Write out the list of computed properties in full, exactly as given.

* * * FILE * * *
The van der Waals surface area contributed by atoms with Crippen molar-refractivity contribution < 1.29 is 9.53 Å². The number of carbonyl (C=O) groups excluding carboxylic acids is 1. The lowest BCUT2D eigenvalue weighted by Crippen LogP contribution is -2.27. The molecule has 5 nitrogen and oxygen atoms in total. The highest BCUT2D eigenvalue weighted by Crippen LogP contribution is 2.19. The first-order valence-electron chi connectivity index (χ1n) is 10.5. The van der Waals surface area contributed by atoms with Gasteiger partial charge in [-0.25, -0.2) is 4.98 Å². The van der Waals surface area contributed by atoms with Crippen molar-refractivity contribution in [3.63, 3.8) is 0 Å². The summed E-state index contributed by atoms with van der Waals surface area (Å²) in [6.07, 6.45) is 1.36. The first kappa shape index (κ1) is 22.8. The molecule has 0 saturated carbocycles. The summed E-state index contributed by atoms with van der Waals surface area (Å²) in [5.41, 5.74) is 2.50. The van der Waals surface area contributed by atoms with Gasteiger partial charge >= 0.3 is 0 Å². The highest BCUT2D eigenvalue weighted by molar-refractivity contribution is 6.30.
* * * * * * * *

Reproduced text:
The van der Waals surface area contributed by atoms with Crippen molar-refractivity contribution < 1.29 is 9.53 Å². The number of carbonyl (C=O) groups excluding carboxylic acids is 1. The lowest BCUT2D eigenvalue weighted by Crippen LogP contribution is -2.27. The molecule has 5 nitrogen and oxygen atoms in total. The highest BCUT2D eigenvalue weighted by Crippen LogP contribution is 2.19. The first-order valence-electron chi connectivity index (χ1n) is 10.5. The van der Waals surface area contributed by atoms with Gasteiger partial charge in [-0.25, -0.2) is 4.98 Å². The van der Waals surface area contributed by atoms with Crippen molar-refractivity contribution in [3.63, 3.8) is 0 Å². The summed E-state index contributed by atoms with van der Waals surface area (Å²) in [6.07, 6.45) is 1.36. The first kappa shape index (κ1) is 22.8. The molecule has 0 saturated carbocycles. The summed E-state index contributed by atoms with van der Waals surface area (Å²) in [5.41, 5.74) is 2.50. The van der Waals surface area contributed by atoms with Gasteiger partial charge >= 0.3 is 0 Å². The highest BCUT2D eigenvalue weighted by molar-refractivity contribution is 6.30.